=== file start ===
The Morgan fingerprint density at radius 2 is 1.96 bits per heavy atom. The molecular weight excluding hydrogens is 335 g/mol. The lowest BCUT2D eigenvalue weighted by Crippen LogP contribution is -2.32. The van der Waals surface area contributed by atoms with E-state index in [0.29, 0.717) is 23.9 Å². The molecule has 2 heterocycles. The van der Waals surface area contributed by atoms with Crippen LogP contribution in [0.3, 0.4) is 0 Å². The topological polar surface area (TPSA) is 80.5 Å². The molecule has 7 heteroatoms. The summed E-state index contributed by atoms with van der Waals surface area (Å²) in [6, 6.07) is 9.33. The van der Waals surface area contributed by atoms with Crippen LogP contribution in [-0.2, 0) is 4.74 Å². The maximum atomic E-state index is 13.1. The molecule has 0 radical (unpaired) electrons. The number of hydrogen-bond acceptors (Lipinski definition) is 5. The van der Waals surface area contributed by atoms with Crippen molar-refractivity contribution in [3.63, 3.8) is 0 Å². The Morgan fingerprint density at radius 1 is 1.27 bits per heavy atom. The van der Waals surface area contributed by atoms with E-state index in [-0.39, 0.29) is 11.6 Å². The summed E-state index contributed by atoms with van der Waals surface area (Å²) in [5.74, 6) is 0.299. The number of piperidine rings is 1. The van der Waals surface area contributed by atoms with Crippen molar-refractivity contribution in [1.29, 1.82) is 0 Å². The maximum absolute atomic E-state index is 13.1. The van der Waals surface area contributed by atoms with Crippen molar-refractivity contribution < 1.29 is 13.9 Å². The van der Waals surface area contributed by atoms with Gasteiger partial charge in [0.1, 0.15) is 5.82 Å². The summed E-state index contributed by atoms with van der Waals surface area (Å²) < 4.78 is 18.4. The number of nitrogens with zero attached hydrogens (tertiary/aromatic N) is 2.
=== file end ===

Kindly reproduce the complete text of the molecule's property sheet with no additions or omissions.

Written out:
The Morgan fingerprint density at radius 2 is 1.96 bits per heavy atom. The molecular weight excluding hydrogens is 335 g/mol. The lowest BCUT2D eigenvalue weighted by Crippen LogP contribution is -2.32. The van der Waals surface area contributed by atoms with E-state index in [0.29, 0.717) is 23.9 Å². The molecule has 2 heterocycles. The van der Waals surface area contributed by atoms with Crippen LogP contribution in [0.3, 0.4) is 0 Å². The topological polar surface area (TPSA) is 80.5 Å². The molecule has 7 heteroatoms. The summed E-state index contributed by atoms with van der Waals surface area (Å²) in [6, 6.07) is 9.33. The van der Waals surface area contributed by atoms with Crippen LogP contribution in [-0.2, 0) is 4.74 Å². The maximum atomic E-state index is 13.1. The molecule has 0 radical (unpaired) electrons. The number of hydrogen-bond acceptors (Lipinski definition) is 5. The van der Waals surface area contributed by atoms with Crippen molar-refractivity contribution in [3.63, 3.8) is 0 Å². The Morgan fingerprint density at radius 1 is 1.27 bits per heavy atom. The van der Waals surface area contributed by atoms with E-state index in [-0.39, 0.29) is 11.6 Å². The summed E-state index contributed by atoms with van der Waals surface area (Å²) in [5.74, 6) is 0.299. The number of piperidine rings is 1. The van der Waals surface area contributed by atoms with Crippen molar-refractivity contribution in [1.29, 1.82) is 0 Å². The maximum absolute atomic E-state index is 13.1. The van der Waals surface area contributed by atoms with Crippen molar-refractivity contribution < 1.29 is 13.9 Å². The van der Waals surface area contributed by atoms with Gasteiger partial charge in [0.1, 0.15) is 5.82 Å². The summed E-state index contributed by atoms with van der Waals surface area (Å²) < 4.78 is 18.4. The number of nitrogens with zero attached hydrogens (tertiary/aromatic N) is 2.